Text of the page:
The Private Sector needs to get ready for IR35
Flexible workers are a crucial part of the labour mix. Without them, firms wouldn’t be able to hire the short-term specialist skills they need, or reap the value of experts which they don’t have the capacity for on a full-time basis. Following the changes to IR35 legislation announced in the Autumn Budget, the way that businesses will be able to utilise professional contractors is changing.
From April 2020, the IR35 rules that were rolled out in the Public Sector in April 2017 will apply in the Private Sector, but only for medium and large sized businesses. This obviously opens up a lot of questions about how exactly this will be defined, but it’s clear from Phillip Hammond’s budget speect that the Government wants to address the “widespread non-compliance” that they perceive is occurring in the Private Sector and level the playing field between Private and Public sector engagements. It could be said that applying legislation only to larger businesses will still create disparities in how workers are taxed depending on the organisation they work for, but we await futher clarity from the Government on this.
But why has this come about? Whilst many businesses genuinely turn to contractors for consultancy services, the Government believes that up to a third of current contractors are actually being engaged and managed almost on a permanent basis. In other words, there is little difference between these workers and permanent members of staff doing the same or similar roles.
The issue this presents is that there are tax contribution differences between someone operating via their own business, or someone being fully taxed by the PAYE system. The government estimates that contractors wrongly assessing their tax status could end up costing the economy £1.2 billion by 2021/22 – hence the need for the law change.
IR35 explained – why firms need to take note
IR35 is a tax legislation designed to combat tax avoidance. It’s where workers supply their services to clients via a third party, (such as a limited company); but in reality are performing services in the same way as an employee.
To help kickstart the clamp down, HMRC introduced changes to IR35 in the public sector in April 2017, which is now following into the private sector. The changes have shifted the responsibility in making IR35 status assessments from the Limited Company (i.e. the worker) to the agency and the end client. This means that every business using contractors needs to understand how IR35 affects them and be able to assess whether their workers fall in or out of ‘scope’ of the legislation for each assignment.
What are the consequences of getting it wrong?
- Financial penalties
Employers or recruiters now have the responsibility of assessing whether the contractor is ‘inside’ the scope of IR35. If they fail to deduct National Insurance and applicable tax before paying the worker, then they are now liable for the unpaid tax and NIC payments, which could be a costly mistake to make.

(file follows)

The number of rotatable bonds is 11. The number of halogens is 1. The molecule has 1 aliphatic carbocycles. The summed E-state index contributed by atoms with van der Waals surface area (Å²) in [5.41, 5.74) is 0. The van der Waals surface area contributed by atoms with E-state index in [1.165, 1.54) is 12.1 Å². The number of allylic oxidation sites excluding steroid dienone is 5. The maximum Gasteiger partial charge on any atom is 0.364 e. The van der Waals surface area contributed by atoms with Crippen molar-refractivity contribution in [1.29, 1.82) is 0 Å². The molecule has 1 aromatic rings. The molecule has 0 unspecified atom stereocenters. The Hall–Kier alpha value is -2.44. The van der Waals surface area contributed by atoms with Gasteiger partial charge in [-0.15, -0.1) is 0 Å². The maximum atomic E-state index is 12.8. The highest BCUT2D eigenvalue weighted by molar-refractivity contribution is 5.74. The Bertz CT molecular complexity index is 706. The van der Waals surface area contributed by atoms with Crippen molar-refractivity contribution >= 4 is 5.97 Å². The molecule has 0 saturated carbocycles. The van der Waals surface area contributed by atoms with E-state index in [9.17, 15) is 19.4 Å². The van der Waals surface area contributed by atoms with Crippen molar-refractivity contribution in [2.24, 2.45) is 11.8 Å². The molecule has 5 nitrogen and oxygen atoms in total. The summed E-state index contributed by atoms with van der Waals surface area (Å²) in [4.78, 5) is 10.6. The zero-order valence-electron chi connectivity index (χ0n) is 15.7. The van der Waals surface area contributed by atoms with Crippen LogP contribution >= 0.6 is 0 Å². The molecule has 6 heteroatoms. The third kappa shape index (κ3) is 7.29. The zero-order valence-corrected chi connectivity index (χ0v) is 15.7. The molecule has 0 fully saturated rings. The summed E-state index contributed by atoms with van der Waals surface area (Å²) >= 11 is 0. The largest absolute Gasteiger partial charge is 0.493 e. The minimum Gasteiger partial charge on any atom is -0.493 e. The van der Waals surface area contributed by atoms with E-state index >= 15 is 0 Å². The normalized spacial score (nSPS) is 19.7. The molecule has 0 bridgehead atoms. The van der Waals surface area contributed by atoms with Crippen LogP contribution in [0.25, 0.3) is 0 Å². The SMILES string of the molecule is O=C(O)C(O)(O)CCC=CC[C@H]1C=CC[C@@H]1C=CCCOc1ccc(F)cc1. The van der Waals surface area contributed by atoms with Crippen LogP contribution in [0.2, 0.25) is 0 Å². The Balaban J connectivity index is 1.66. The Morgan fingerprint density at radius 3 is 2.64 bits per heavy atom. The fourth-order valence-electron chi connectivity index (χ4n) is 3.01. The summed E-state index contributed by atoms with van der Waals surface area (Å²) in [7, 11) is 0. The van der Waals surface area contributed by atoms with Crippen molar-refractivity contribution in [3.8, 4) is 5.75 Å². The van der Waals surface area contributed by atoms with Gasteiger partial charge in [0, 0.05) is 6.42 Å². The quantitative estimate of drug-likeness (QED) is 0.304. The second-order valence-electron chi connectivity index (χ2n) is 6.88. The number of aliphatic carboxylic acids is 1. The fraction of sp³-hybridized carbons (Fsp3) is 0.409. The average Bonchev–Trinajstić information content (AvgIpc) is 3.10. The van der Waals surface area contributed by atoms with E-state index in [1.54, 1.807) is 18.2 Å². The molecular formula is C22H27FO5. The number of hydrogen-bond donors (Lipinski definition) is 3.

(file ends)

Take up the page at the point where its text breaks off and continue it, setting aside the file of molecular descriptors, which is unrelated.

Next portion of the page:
The legislation will require ‘reasonable care’ to be taken when making assessments. Reasonable care could be difficult to prove if a blanket approach was adopted when making status assessments, but perhaps of equal concern to businesses and the recruiters placing them is that contractors will want to work for firms that understand the rules, and have taken appropriate steps to ensure compliance. The best talent will likely be attracted to businesses who have taken measures to understand and manage the legislation reform effectively.
3. Increased costs
A common reaction from workers within the public sector who were assessed as ‘inside’ IR35 was to ask for an increase in their daily or hourly rate. This enabled them to compensate for the impact of their tax and NIC contributions being deducted at source. It’s likely this will happen in the private sector too, so firms need to be aware that the cost of contingent labour may increase.
The changes to IR35 in the Private Sector that were annouced today will change how firms use contractors moving forwards. This legislative change presents firms with the opportunity to readdress their workforce needs and work with experts to help them develop a strategic, sustainable workforce plan, which will still allow them to benefit from the talented flexible workforce that they currently utilise. What matters most is compliance, so addressing the three areas above will stand businesses in good stead as they navigate the changes.
To help firms understand IR35 more fully, Outsource UK has written a whitepaper outlining the changes and what it means for businesses. For more information, please click here.